Weekly Homily from Fr Jim Hogan, 14th Sunday in Ordinary Time, July 5, 2015

•Ezekiel 2:2-5 • 2 Corinthians 12:7-10 • Mark 6:1-6•

Scripture Readings:14th Sunday in Ordinary Time

As we celebrate the civic holiday of July 4th remember this.  To be free means to live in peace and to love without condition. We all yearn for world peace and for our cities to be havens of nonviolent love.  We are a free people living in a free nation because our ancestors transformed their yearning for peace into reality. The 4th of July reminds us that like them, all of us also are able to transform our yearning for peace and nonviolence into reality.  So during our celebration of liturgy today I invite you to renew your commitment to be a free people and a free nation.

In the gospel text today we heard Mark’s version of Jesus returning to the village of his youth.   Apparently his reputation preceded him.  His hometown friends and neighbors welcomed him.  They thought they knew him better than anyone else.  That changed when he stood and spoke in their synagogue on the Sabbath.  They were “amazed when they heard him speak.”

Their welcome did not last long.  “They took offense at him” or translated literally, “he was too much for them.”  They had him pegged as the carpenter’s son.  As he spoke they begin chatting among their peers, “where did he get all of this?  What kind of wisdom has been given him?”

In this text Mark cautions his own community, and us. Listen to Jesus. Learn from him.  Imitate him.  But don’t presume you know him.  Because of the formation provided us in our families, parishes and schools, most of us can probably tell gospel stories with a fair degree of accuracy.  If asked questions about Jesus, we probably can provide adequate responses.  Even so, don’t presume you know Jesus!

It seems that for most of us there is a disconnect between the Jesus of our youth and the adult Jesus.  If we really knew Jesus and understood the gospel, do you think we would be passive about our nations use of weapons of mass destruction that kill innocent people?  Do you think we would give priority to civic obligations like serving in the military, rather than embracing the nonviolent way of Jesus?  Do you think we would we ignore the perceived threat of climate change?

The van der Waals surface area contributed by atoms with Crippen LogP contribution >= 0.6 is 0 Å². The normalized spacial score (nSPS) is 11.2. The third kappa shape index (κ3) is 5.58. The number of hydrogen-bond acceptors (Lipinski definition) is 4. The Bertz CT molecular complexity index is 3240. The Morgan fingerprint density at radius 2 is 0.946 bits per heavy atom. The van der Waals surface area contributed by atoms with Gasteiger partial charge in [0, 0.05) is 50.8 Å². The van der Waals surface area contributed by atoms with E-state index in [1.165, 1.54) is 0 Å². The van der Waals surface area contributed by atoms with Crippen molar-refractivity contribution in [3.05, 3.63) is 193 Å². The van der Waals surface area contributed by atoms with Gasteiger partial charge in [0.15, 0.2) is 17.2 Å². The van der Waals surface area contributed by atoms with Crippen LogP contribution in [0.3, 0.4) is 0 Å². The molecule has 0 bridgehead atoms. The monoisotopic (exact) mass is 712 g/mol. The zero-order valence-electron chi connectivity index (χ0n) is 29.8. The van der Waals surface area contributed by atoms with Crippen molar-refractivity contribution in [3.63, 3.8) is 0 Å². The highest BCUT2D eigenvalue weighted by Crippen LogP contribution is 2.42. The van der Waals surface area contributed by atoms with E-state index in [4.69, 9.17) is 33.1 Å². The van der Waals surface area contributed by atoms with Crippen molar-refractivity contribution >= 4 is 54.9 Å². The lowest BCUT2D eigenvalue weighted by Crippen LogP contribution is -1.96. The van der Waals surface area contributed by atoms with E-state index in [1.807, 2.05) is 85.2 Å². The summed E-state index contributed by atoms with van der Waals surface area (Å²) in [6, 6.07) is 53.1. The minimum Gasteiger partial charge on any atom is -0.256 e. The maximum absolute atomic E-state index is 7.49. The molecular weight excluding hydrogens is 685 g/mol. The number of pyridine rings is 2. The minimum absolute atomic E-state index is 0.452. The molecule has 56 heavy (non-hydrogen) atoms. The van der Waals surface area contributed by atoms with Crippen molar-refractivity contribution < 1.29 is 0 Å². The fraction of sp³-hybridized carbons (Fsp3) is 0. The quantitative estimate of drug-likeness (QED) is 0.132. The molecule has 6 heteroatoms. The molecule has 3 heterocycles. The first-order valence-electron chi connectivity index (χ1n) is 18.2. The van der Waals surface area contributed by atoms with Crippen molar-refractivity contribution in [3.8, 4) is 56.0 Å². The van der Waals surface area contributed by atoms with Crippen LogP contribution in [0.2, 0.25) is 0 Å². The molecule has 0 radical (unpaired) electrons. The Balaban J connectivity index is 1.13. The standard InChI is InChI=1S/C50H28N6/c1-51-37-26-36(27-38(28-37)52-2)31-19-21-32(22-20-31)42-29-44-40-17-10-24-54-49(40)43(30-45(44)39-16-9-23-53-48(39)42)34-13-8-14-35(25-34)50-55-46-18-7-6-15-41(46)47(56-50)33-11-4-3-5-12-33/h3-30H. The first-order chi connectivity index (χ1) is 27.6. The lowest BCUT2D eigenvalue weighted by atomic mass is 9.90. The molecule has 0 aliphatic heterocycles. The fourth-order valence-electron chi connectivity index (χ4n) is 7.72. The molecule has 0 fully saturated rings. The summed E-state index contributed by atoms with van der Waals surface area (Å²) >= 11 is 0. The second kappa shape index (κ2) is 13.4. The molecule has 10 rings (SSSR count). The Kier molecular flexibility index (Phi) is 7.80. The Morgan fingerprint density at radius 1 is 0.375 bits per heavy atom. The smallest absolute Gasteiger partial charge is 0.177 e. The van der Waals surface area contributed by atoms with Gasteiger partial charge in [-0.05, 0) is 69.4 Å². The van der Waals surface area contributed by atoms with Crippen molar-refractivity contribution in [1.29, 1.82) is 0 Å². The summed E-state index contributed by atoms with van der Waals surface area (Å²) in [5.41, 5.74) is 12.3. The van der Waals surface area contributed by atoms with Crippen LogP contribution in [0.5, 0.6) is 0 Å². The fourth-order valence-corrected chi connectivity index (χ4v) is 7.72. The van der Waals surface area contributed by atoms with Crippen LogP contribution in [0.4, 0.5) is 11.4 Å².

The Danish philosopher Soren Kierkegaard wrote a reflection about birds in which he observed this.  “There is a kind of understanding between tame geese and wild geese.  When a flock of wild geese is heard overhead, tame geese are instantly aware of it.  They beat their wings, cry out and fly awkwardly along the ground.  Then it is over.

“Once a wild goose decided it would try to win over the tame geese so they would join the flight.  The wild goose wanted to save the tame geese from the wretched mediocrity of a life waddling around on earth.”

Jesus of Nazareth was that wild goose.  He taught and modeled for us what we can become if we remain open to the Gracious Mystery we name God.

When we are familiar with someone, we assume we know that person. Mark and the other evangelists tell us those who thought they knew Jesus so well discover they do not know him.  Most adult Catholics assume they know Jesus and the gospel because they know the stories.  Yet the faith of far too many adult Catholics seems to remain infantile and superficial.  Our limited knowledge and understanding of Jesus acquired in our youth tranquilizes us, making us indifferent to the revolutionary newness and demands of the gospel.

To be free means to live in peace and nonviolent love. The Risen Christ calls us to create a world in which peace and nonviolence are real for all people. In him we can find meaning and purpose.  In him we can find the moral and spiritual compass that will guide us to the sort of reality for which we yearn. Both are possible but yearning is never a substitute for reality.  World peace is possible.  A nonviolent world is possible. Don’t presume you know Jesus of Nazareth or the gospel.  Knowing him is a lifelong process.


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